As we’ve been walking through the book Finding Truth, we’ve discovered some ways of identifying the idols that people substitute for God in their worldview, and how idols necessarily lead to some form of reductionism, and how to look for clues as to what that reductionism is. However, it’s fairly common for people to have a fragmented worldview. In other words, they have certain beliefs about specific aspects of life, but they haven’t attempted to fit all the pieces together into a worldview puzzle (this is all too common in Christianity as well). Thankfully, Nancy Pearcey walks us through step one in testing worldviews.
Test the Idol: Does it Contradict What We Know about the World?
Certain ideas may seem nice on paper, and they may even theoretically solve certain problems, but when the rubber hits the road, either they will work or they won’t. This is an unpopular way to look at things, as it is much more fashionable to adopt the idea that “perception is reality” or that everyone finds the truths that are right for them, without respect to what someone else believes. In other words, “truth” is relative, because “truth” is merely opinion. This sort of relativistic thinking lead Francis Schaeffer to start talking about “true truth”, the idea that there is knowable truth and reality that is not subjected to people’s opinions. (More on that here)
I was once talking to a friend about morality, and in her view, morality was relative based on different cultures in different times. This idea is very popular, and sounds non-oppressive and, inclusive, and happy on the surface, but does it work? I presented her with the following hypothetical situation, to help her reason out the implications of her worldview. Suppose WWII went the other direction, with Hitler and the Nazis having won, and killed everyone that disagreed with them. Then, by her own reasoning, the Holocaust would have been justified and correct. She was unable to affirm that, even though her belief about relative morality demanded it.
This is essentially following Pearcey’s 3rd principle, by illustrating how a worldview does not match reality. In my example, she knew that her belief demanded what I had illustrated, but she also knew that the Holocaust was unquestionably evil, and that not determined by a different time or culture.
Pearcey points out that “The created order refuses to fit inside the box of any idol-based worldview.” and because of this, there will always be areas where we will be able to lovingly, but forcefully push someone to think through the logical conclusions of their beliefs. Francis Schaeffer talked about how people build walls and a roof around themselves to try and protect/isolate them from God’s truth, and the job of the apologist was to remove the roof and let them feel the tension between their beliefs and God’s truth/reality. This is a job for every Christian, and not just apologists, because this is helpful to evangelism.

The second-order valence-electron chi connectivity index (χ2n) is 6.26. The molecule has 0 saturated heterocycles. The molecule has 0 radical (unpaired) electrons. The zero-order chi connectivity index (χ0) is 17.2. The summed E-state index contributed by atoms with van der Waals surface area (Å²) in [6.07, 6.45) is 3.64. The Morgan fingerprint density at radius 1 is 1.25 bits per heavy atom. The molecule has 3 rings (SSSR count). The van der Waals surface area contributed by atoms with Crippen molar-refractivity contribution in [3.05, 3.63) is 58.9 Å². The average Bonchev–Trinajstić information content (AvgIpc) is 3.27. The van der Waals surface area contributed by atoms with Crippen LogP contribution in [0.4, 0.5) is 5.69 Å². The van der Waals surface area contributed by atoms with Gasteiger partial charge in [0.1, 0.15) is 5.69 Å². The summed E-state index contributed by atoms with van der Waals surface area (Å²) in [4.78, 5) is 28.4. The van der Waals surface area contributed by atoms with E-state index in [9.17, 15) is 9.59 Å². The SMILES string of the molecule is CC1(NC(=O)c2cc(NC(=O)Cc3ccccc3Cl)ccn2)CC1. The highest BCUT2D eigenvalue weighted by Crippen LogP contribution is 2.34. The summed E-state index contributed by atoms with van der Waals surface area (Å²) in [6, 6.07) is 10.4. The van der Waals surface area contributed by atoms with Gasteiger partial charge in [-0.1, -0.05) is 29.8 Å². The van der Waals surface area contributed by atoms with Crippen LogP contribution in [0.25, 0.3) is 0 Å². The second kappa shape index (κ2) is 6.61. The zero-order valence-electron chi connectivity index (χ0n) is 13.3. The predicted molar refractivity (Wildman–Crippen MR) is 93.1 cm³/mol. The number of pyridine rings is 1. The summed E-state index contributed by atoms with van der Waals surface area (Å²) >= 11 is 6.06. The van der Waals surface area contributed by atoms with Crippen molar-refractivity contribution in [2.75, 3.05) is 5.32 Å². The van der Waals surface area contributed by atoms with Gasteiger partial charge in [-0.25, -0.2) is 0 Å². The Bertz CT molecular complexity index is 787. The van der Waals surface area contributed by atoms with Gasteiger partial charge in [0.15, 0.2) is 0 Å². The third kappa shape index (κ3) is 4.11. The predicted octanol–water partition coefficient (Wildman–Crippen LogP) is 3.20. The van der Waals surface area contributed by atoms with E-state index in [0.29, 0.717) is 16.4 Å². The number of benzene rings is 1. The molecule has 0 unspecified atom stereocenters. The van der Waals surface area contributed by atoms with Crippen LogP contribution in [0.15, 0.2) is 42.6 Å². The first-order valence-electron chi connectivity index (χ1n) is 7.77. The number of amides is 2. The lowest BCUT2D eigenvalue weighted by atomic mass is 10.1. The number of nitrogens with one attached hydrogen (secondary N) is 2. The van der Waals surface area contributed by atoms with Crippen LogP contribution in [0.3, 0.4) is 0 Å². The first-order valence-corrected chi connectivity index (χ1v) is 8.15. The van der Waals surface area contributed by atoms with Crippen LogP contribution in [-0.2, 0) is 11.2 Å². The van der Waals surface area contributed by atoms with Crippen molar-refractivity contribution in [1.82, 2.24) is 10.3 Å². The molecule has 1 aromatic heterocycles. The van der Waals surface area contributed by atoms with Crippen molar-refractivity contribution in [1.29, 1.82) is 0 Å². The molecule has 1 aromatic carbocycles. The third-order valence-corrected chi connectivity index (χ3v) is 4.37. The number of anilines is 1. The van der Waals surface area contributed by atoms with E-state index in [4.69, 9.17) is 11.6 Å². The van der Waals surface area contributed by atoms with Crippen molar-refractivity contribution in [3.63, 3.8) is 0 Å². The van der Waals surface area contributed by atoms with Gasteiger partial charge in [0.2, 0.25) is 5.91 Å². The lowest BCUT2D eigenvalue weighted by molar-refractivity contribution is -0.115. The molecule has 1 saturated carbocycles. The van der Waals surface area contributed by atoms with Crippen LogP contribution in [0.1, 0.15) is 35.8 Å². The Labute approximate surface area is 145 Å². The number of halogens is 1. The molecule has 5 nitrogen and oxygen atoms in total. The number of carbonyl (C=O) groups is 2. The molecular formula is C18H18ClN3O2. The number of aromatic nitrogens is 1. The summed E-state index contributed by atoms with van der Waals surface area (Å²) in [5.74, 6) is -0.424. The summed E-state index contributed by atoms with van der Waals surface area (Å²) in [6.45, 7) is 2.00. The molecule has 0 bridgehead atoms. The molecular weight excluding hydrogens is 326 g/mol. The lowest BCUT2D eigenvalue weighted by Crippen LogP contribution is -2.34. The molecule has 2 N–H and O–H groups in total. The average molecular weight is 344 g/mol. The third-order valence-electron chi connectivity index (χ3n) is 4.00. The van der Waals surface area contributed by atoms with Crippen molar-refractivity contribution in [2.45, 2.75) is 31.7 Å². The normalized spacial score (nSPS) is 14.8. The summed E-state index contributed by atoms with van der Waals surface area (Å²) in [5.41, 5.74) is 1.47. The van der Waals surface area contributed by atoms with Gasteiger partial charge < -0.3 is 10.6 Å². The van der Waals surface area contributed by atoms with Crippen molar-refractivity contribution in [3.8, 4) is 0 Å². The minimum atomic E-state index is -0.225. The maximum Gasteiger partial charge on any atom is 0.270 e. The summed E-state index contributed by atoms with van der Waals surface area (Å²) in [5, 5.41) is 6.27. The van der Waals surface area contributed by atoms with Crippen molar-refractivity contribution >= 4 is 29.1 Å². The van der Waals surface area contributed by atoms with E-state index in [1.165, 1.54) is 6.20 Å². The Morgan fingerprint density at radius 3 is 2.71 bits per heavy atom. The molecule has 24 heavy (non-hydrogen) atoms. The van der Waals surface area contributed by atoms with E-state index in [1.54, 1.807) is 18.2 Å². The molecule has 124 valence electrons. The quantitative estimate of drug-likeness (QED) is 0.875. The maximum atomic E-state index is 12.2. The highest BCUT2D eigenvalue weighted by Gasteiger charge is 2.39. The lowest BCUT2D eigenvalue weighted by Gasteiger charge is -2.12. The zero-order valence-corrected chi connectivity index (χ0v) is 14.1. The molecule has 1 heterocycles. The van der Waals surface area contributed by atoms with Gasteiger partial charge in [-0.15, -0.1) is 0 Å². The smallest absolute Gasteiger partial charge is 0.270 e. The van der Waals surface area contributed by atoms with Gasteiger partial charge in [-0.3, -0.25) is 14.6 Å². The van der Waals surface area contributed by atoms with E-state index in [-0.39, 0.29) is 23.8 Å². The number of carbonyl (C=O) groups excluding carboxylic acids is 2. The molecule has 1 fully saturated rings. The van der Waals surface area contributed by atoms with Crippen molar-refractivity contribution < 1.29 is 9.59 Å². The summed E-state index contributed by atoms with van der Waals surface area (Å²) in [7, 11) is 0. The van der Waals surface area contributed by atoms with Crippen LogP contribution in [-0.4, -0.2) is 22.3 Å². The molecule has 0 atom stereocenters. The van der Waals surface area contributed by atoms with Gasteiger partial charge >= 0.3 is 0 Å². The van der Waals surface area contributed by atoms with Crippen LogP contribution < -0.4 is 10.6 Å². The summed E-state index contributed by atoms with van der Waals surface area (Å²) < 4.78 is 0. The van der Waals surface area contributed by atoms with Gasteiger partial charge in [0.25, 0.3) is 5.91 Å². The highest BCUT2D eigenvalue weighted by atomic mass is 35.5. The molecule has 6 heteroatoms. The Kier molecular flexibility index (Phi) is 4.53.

Apologist and author Ravi Zacharias tells an interesting story about how he was taken to a postmodern art museum, and was being given a tour. He recalls seeing stairs that went nowhere, or windows that were put directly on a wall without a space to look out, and bits of the wall/ceiling that jutted out in strange ways for no reason. The tour guide explained everything to point to the relativity/meaninglessness of reality, and Ravi simply asked one question: Was the foundation built on the same principle? Obviously, it would be impossible for the building to be standing if the foundation was built on the same principle as the rest of the building or the art contained therein. It’s a powerful illustration of how there must be God’s reality that exists and holds everything together in order for people to rebel against His truth.
If you recall from the 2nd principle, there are certain things which you can look for which don’t fit within the box of any idol-based worldviews, and there are also clues in which the things sticking out of the box can be pushed to their logical conclusions. Essentially, you’re looking for cognitive dissonance, a fancy term meaning that what they claim to believe doesn’t match what both of you know about reality. If you hear things like “we can’t help believing in that, even though we know it’s not true” that is a sign that cognitive dissonance is happening.
Going back to moral relativism, you will often hear those same people making moral pronouncements all the time. Do they believe certain things are right or wrong? Do they say certain things should or should not be done? Those should be flags alerting you to an area where you should push. Obviously, what types of questions you ask or how hard you push depends on the person you are talking to, but in conversation with moral relativists in particular, I’ve found it helpful to ask things like “and why is that wrong/right?” or “didn’t you just tell me that all morality is relative? then why is that bad?” Whichever questions you ask, the goal remains the same. You want to help them see that their worldview doesn’t match the reality that both of you know exists. This principle goes hand in hand with the 2nd test for worldviews that we’ll cover next week.